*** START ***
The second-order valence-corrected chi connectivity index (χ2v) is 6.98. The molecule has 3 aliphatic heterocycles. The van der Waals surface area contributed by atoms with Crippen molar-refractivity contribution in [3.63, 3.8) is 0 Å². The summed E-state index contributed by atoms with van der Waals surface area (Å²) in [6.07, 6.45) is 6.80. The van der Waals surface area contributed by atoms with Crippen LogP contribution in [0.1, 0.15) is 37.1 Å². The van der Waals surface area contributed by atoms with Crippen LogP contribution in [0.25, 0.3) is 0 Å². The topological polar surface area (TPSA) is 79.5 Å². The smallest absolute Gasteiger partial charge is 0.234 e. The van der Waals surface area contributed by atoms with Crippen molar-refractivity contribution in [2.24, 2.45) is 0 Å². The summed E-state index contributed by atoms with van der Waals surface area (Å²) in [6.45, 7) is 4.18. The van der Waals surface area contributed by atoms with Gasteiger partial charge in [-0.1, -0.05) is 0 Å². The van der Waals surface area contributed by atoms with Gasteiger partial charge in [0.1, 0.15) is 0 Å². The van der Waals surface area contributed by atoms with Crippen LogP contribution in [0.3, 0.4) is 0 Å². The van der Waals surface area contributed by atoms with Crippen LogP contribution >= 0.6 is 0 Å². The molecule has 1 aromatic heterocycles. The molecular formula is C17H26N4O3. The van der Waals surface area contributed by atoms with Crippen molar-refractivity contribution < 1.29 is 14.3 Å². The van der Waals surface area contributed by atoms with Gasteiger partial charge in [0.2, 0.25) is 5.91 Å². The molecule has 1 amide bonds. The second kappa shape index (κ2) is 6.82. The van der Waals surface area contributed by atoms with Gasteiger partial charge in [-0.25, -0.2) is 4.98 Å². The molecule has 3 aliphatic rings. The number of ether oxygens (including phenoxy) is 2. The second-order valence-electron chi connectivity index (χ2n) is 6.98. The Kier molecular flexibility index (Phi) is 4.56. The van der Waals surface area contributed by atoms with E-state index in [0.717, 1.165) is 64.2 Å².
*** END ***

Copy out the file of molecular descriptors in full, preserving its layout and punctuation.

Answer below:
The second-order valence-corrected chi connectivity index (χ2v) is 6.98. The molecule has 3 aliphatic heterocycles. The van der Waals surface area contributed by atoms with Crippen molar-refractivity contribution in [3.63, 3.8) is 0 Å². The summed E-state index contributed by atoms with van der Waals surface area (Å²) in [6.07, 6.45) is 6.80. The van der Waals surface area contributed by atoms with Crippen LogP contribution in [0.1, 0.15) is 37.1 Å². The van der Waals surface area contributed by atoms with Crippen LogP contribution in [0.25, 0.3) is 0 Å². The topological polar surface area (TPSA) is 79.5 Å². The smallest absolute Gasteiger partial charge is 0.234 e. The van der Waals surface area contributed by atoms with Crippen molar-refractivity contribution in [2.24, 2.45) is 0 Å². The summed E-state index contributed by atoms with van der Waals surface area (Å²) in [6.45, 7) is 4.18. The van der Waals surface area contributed by atoms with Gasteiger partial charge in [-0.1, -0.05) is 0 Å². The van der Waals surface area contributed by atoms with Gasteiger partial charge in [0.1, 0.15) is 0 Å². The van der Waals surface area contributed by atoms with Crippen LogP contribution in [0.3, 0.4) is 0 Å². The van der Waals surface area contributed by atoms with Crippen LogP contribution >= 0.6 is 0 Å². The molecule has 1 aromatic heterocycles. The molecular formula is C17H26N4O3. The van der Waals surface area contributed by atoms with Crippen molar-refractivity contribution < 1.29 is 14.3 Å². The van der Waals surface area contributed by atoms with Gasteiger partial charge in [0.2, 0.25) is 5.91 Å². The molecule has 1 amide bonds. The second kappa shape index (κ2) is 6.82. The van der Waals surface area contributed by atoms with Gasteiger partial charge in [-0.25, -0.2) is 4.98 Å². The molecule has 3 aliphatic rings. The number of ether oxygens (including phenoxy) is 2. The second-order valence-electron chi connectivity index (χ2n) is 6.98. The Kier molecular flexibility index (Phi) is 4.56. The van der Waals surface area contributed by atoms with E-state index in [0.717, 1.165) is 64.2 Å².